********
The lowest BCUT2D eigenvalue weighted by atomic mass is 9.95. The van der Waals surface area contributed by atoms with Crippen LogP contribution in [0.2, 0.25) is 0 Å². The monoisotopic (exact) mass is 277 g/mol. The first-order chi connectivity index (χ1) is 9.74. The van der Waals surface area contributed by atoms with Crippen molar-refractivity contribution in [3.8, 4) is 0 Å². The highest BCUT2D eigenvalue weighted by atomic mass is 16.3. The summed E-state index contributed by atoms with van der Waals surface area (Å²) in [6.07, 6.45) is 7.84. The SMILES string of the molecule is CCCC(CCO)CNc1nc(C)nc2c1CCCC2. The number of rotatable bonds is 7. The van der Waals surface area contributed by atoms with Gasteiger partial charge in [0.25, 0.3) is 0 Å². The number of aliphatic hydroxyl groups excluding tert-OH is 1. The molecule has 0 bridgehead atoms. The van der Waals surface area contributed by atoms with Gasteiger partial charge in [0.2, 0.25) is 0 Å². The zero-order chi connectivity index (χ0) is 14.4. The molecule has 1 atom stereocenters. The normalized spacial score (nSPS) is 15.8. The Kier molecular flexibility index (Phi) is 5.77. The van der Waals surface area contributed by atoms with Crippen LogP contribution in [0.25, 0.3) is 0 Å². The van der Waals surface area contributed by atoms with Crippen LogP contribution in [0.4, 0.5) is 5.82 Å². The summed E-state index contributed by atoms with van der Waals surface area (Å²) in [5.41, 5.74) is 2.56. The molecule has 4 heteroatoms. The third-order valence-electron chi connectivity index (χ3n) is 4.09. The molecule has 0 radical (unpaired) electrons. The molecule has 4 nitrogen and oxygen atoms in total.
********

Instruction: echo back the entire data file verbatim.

The lowest BCUT2D eigenvalue weighted by atomic mass is 9.95. The van der Waals surface area contributed by atoms with Crippen LogP contribution in [0.2, 0.25) is 0 Å². The monoisotopic (exact) mass is 277 g/mol. The first-order chi connectivity index (χ1) is 9.74. The van der Waals surface area contributed by atoms with Crippen molar-refractivity contribution in [3.8, 4) is 0 Å². The highest BCUT2D eigenvalue weighted by atomic mass is 16.3. The summed E-state index contributed by atoms with van der Waals surface area (Å²) in [6.07, 6.45) is 7.84. The SMILES string of the molecule is CCCC(CCO)CNc1nc(C)nc2c1CCCC2. The number of rotatable bonds is 7. The van der Waals surface area contributed by atoms with Gasteiger partial charge in [0.25, 0.3) is 0 Å². The number of aliphatic hydroxyl groups excluding tert-OH is 1. The molecule has 0 bridgehead atoms. The van der Waals surface area contributed by atoms with Gasteiger partial charge in [0.2, 0.25) is 0 Å². The zero-order chi connectivity index (χ0) is 14.4. The molecule has 1 atom stereocenters. The normalized spacial score (nSPS) is 15.8. The Kier molecular flexibility index (Phi) is 5.77. The van der Waals surface area contributed by atoms with Crippen LogP contribution in [0.25, 0.3) is 0 Å². The van der Waals surface area contributed by atoms with Crippen LogP contribution in [0.4, 0.5) is 5.82 Å². The summed E-state index contributed by atoms with van der Waals surface area (Å²) in [5.41, 5.74) is 2.56. The molecule has 4 heteroatoms. The third-order valence-electron chi connectivity index (χ3n) is 4.09. The molecule has 0 radical (unpaired) electrons. The molecule has 4 nitrogen and oxygen atoms in total.